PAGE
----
Intensive care unit (ICU) admission of critically ill cancer patients was controversial until recently. In the last years, advances in the management of malignancies and organ failures have improved outcomes of patients, resulting in higher rates of survival in the ICU. The aim of this study is to prospectively evaluate the characteristics, short and midterm outcomes of cancer patients requiring intensive care.
During 2 years, we evaluated prospectively patients with cancer admitted to the Instituto do Cancer do Estado de São Paulo. A total of 3,400 patients were included in the study; and collected data were baseline data, risk scores, clinical status, co-morbidities, admission diagnosis, ICU interventions, ICU and hospital outcomes and 90-day outcomes.
From 3,400 patients, 52.8% had solid tumors and 47.2% had hematologic malignancies. The most frequent reasons for ICU admission were: sepsis (32%), postoperative care (27%) and respiratory failure (21%). The mean APACHE II score value 24 hours after admission was 23.1 ± 7.8 (8 to 45). ICU mortality was 22%, hospital mortality was 31% and 3-month mortality was 44%. Logistic regression analysis showed that need for mechanical ventilation (odds ratio = 7.76; 95% CI = 4.56 to 12.85), presence of metastasis (odds ratio = 2.87; 95% CI = 2.06 to 5.28), occurrence of acute renal failure (odds ratio = 2.92; 95% CI = 1.67 to 9.46) and higher SOFA scores 72 hours after admission (odds ratio = 6.76; 95% CI = 5.56 to 13.85) were independently associated with increased hospital mortality. The 3-month quality of life of patients who survived was considered unchanged in 51% patients, worse in 25% and better in 24%.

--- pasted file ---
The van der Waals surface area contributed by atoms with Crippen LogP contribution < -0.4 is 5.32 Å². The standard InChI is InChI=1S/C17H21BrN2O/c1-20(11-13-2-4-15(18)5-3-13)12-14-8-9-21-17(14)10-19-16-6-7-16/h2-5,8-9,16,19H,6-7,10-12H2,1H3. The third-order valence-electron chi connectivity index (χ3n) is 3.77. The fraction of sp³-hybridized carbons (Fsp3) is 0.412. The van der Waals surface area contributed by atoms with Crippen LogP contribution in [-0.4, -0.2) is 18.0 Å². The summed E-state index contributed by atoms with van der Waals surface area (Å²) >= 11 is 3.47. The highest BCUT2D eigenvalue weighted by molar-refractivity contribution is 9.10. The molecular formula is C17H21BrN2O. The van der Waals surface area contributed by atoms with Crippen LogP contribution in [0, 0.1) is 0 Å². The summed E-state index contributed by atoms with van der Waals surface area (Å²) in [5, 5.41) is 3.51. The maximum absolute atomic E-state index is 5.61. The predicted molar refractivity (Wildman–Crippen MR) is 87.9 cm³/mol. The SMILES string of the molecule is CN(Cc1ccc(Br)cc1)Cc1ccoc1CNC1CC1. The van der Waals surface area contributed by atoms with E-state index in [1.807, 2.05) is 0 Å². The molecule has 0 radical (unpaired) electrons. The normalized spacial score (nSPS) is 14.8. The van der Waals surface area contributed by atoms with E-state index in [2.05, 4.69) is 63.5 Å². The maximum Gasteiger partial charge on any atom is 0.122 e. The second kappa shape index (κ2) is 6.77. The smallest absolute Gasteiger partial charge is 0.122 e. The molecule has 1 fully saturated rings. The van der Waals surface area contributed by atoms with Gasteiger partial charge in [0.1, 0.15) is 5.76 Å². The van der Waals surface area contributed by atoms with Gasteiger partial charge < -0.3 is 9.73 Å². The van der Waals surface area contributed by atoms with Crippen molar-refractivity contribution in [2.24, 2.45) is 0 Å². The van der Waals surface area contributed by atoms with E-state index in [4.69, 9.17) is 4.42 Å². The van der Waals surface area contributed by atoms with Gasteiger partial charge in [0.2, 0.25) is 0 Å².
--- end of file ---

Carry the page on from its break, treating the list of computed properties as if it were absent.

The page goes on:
This prospective analysis of 3,400 patients with cancer needing intensive care shows high survival rates and good quality of life after ICU admission. These data encourage intensive care treatment in oncologic patients to prevent, detect and cure organ dysfunction.